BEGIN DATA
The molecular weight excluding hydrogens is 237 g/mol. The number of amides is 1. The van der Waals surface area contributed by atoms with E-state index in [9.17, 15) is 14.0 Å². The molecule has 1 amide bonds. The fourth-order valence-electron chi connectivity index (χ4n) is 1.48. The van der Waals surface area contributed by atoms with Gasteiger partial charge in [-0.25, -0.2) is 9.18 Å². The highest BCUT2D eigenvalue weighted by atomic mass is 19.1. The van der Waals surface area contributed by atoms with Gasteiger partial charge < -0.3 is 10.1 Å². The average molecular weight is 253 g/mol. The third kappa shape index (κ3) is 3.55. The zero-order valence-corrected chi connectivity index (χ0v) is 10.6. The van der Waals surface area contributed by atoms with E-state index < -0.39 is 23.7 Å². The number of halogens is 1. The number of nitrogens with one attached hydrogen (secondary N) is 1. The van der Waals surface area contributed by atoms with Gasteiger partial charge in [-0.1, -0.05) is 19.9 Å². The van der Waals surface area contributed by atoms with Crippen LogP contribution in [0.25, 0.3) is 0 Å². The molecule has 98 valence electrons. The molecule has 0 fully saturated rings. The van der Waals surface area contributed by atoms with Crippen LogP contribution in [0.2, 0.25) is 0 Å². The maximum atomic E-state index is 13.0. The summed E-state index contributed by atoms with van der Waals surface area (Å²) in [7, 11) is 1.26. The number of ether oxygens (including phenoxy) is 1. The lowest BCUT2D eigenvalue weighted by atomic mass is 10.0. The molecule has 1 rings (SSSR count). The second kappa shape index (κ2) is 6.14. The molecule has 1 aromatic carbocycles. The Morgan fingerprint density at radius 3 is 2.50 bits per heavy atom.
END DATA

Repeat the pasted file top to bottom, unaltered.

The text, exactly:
The molecular weight excluding hydrogens is 237 g/mol. The number of amides is 1. The van der Waals surface area contributed by atoms with E-state index in [9.17, 15) is 14.0 Å². The molecule has 1 amide bonds. The fourth-order valence-electron chi connectivity index (χ4n) is 1.48. The van der Waals surface area contributed by atoms with Gasteiger partial charge in [-0.25, -0.2) is 9.18 Å². The highest BCUT2D eigenvalue weighted by atomic mass is 19.1. The van der Waals surface area contributed by atoms with Gasteiger partial charge < -0.3 is 10.1 Å². The average molecular weight is 253 g/mol. The third kappa shape index (κ3) is 3.55. The zero-order valence-corrected chi connectivity index (χ0v) is 10.6. The van der Waals surface area contributed by atoms with E-state index < -0.39 is 23.7 Å². The number of halogens is 1. The number of nitrogens with one attached hydrogen (secondary N) is 1. The van der Waals surface area contributed by atoms with Gasteiger partial charge in [-0.1, -0.05) is 19.9 Å². The van der Waals surface area contributed by atoms with Crippen LogP contribution in [0.25, 0.3) is 0 Å². The molecule has 98 valence electrons. The molecule has 0 fully saturated rings. The van der Waals surface area contributed by atoms with Crippen LogP contribution in [0.2, 0.25) is 0 Å². The maximum atomic E-state index is 13.0. The summed E-state index contributed by atoms with van der Waals surface area (Å²) in [7, 11) is 1.26. The number of ether oxygens (including phenoxy) is 1. The lowest BCUT2D eigenvalue weighted by atomic mass is 10.0. The molecule has 1 rings (SSSR count). The second kappa shape index (κ2) is 6.14. The molecule has 1 aromatic carbocycles. The Morgan fingerprint density at radius 3 is 2.50 bits per heavy atom.